Leschi Community Garden
Parent Kim Blakemore invited me to visit the garden at Leschi Elementary School where 1st through 3rd graders are learning about seeds, bulbs and what eventually becomes food.
This past summer, T-Mobile volunteers built two large planter boxes in the front of the school. In the back, there are two existing planting areas by the Community Day School entrance. There is a round planter and a long rectangular one; the soil is being tested to see if it is safe for growing vegetables. If not, the School District has promised to replace it with suitable dirt.
Container gardening is being planned in large burlap bags. Gourds will be harvested and turned into bird houses. Both chocolate and pineapple mint were grown this year, which delighted the children as they marveled at familiar smells coming from an unfamiliar source.
Kim has been able to garner donations and takes advantage of free stuff on Craig’s list, but the big need now is for VOLUNTEERS! The garden is a classroom on Fridays from 11:30-1:30 when 10-13 students at a time are brought outside to learn about gardening. Community volunteers are needed to assist at that time, preferably 2 persons. To assist, one does need to have a background check done, which is easy; fill out a form which goes to the State Police and is sent back with clearance. Contact:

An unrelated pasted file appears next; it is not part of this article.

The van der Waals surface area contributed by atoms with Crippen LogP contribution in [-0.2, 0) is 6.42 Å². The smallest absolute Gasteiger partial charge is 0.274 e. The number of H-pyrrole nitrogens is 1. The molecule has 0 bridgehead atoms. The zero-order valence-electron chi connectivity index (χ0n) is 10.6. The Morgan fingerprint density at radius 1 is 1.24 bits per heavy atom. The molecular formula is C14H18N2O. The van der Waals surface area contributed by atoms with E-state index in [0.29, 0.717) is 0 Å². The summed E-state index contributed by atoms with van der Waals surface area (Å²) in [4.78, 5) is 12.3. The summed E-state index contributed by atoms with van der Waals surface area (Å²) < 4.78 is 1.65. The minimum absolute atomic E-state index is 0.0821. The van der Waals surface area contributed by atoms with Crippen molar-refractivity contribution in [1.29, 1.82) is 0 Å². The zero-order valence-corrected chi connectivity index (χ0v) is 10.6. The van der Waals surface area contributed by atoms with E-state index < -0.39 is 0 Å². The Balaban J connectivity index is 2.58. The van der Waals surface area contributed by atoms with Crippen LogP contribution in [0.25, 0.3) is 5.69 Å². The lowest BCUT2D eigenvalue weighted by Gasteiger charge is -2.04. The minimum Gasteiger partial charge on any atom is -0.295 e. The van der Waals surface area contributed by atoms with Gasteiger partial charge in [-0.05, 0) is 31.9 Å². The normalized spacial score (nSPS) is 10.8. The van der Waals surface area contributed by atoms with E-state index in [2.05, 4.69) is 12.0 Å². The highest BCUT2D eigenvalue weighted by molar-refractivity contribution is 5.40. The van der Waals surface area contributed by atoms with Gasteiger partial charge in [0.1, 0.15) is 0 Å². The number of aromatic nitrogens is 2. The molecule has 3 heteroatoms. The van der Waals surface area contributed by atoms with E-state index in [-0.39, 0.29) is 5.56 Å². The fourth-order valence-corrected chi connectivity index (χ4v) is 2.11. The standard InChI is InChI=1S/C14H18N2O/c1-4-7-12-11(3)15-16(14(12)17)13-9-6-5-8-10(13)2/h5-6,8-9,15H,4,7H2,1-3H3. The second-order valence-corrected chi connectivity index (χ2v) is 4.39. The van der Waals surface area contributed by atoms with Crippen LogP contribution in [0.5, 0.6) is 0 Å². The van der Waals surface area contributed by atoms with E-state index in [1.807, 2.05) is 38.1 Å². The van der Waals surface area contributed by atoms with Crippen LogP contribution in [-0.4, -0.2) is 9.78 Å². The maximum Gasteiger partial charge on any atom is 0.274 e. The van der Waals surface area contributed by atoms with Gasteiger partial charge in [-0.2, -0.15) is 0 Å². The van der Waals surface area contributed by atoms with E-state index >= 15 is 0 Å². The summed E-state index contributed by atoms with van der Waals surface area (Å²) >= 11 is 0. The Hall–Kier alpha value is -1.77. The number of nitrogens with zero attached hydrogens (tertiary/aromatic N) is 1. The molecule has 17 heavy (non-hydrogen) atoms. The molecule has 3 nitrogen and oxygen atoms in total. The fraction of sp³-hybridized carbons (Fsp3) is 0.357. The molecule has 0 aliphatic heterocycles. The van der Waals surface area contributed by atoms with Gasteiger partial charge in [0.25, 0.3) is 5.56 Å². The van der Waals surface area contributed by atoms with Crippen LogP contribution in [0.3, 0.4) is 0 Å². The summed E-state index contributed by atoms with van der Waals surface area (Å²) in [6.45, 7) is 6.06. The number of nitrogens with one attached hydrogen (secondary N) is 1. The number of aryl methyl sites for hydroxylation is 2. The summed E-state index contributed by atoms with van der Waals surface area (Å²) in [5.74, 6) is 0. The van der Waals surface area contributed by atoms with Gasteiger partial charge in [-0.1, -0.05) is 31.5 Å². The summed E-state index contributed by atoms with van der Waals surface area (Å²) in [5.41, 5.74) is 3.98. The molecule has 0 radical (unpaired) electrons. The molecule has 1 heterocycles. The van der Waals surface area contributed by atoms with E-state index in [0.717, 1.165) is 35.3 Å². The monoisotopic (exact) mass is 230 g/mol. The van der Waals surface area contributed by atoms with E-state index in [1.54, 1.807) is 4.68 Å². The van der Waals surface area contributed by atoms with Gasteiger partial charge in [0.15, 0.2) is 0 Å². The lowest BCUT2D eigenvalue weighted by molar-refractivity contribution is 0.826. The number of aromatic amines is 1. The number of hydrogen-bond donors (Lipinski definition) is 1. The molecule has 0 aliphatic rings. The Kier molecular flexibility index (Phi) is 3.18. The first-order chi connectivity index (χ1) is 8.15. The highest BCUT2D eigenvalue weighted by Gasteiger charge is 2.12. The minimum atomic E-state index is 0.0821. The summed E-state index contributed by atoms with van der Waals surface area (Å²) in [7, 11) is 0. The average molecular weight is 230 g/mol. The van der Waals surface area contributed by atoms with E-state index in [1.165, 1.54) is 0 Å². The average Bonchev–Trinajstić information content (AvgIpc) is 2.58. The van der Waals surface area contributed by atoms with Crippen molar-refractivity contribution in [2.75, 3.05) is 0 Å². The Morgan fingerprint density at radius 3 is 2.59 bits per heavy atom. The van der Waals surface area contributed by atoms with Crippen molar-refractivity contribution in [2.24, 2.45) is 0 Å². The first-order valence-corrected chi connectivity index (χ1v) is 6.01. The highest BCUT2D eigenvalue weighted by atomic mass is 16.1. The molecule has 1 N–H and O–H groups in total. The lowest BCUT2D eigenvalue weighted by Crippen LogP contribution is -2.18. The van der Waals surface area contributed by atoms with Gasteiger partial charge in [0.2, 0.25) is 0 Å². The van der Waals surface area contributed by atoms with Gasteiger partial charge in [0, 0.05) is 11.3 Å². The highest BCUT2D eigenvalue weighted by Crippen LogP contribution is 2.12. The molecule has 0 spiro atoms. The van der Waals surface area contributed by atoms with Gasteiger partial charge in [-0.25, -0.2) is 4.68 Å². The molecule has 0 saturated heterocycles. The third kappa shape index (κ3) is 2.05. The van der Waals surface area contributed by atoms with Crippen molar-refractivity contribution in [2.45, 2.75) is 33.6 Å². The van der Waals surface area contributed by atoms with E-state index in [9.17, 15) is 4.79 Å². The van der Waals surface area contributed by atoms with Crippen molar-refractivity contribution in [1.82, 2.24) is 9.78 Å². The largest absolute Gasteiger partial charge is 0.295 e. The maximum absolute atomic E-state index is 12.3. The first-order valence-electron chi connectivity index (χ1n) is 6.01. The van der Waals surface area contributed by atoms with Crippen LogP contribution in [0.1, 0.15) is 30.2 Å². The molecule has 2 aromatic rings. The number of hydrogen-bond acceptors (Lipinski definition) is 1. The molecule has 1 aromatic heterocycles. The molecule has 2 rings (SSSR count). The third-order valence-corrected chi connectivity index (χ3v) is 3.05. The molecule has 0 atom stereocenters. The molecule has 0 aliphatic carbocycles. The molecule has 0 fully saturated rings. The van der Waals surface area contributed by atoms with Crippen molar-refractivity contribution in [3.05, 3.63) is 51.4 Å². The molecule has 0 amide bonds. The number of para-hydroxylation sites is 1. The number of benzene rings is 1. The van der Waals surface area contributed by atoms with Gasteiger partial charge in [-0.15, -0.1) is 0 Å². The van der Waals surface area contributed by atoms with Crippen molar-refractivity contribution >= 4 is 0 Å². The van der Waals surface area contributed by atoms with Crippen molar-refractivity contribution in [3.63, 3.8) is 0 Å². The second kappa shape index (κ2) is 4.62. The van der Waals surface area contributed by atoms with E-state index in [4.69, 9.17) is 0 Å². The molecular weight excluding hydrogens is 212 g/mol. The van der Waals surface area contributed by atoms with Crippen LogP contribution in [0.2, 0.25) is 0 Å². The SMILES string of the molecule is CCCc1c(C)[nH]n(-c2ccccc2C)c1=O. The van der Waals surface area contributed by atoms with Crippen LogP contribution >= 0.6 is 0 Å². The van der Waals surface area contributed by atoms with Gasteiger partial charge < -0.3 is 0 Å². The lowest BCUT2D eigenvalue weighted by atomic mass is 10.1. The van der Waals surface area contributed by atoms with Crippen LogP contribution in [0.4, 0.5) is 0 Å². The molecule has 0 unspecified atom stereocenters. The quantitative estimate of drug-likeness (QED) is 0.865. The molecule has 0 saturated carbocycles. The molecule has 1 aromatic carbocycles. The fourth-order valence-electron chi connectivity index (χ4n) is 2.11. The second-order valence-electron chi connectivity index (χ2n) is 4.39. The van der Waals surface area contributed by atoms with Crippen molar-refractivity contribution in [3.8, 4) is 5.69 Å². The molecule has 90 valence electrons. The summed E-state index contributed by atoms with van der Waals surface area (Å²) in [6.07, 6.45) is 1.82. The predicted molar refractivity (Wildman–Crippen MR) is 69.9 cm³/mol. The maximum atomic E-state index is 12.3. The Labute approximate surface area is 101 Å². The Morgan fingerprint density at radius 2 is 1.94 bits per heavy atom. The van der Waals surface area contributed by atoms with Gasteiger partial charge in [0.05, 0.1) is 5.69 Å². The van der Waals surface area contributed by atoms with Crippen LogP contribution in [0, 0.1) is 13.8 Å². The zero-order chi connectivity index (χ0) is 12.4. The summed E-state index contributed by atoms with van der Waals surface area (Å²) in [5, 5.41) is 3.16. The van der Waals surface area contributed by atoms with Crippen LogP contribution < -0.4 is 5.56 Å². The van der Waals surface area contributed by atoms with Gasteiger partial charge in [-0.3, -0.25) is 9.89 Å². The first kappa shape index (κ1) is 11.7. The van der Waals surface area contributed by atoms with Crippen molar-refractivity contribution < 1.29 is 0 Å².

The Urban Garden at Seattle Girls’ School
It is the 5th grade at SGS that is working the new garden, and an impressive one, it is! There are 6 large wooden planters with a strip of white board at the end of each to name the plants in that box. The students have been impressed with their Egyptian walking onion which drops a shoot forward into the ground to create the next plant, which then does the same thing so the walking onion eventually walks the length of the planter! Artichokes, carrots, radishes, collard greens and the ever popular chocolate mint are being grown. There is an arbor with a Kiwi vine being trained to climb it.
A glass greenhouse built by volunteers has another large planter box in it for growing seeds. The Math teacher helped the girls use their math skills to determine how much soil they needed in each planter.
The theme for the garden is Community and they have Foodie Fridays where they have served smoothies and set up a nutritional salad bar. They are looking at food equity as a social issue, as income often determines food choices.
The school had assistance on the United Way Day of Caring, and Google has sent volunteers. They have used mini-grants to supplement their needs for the garden.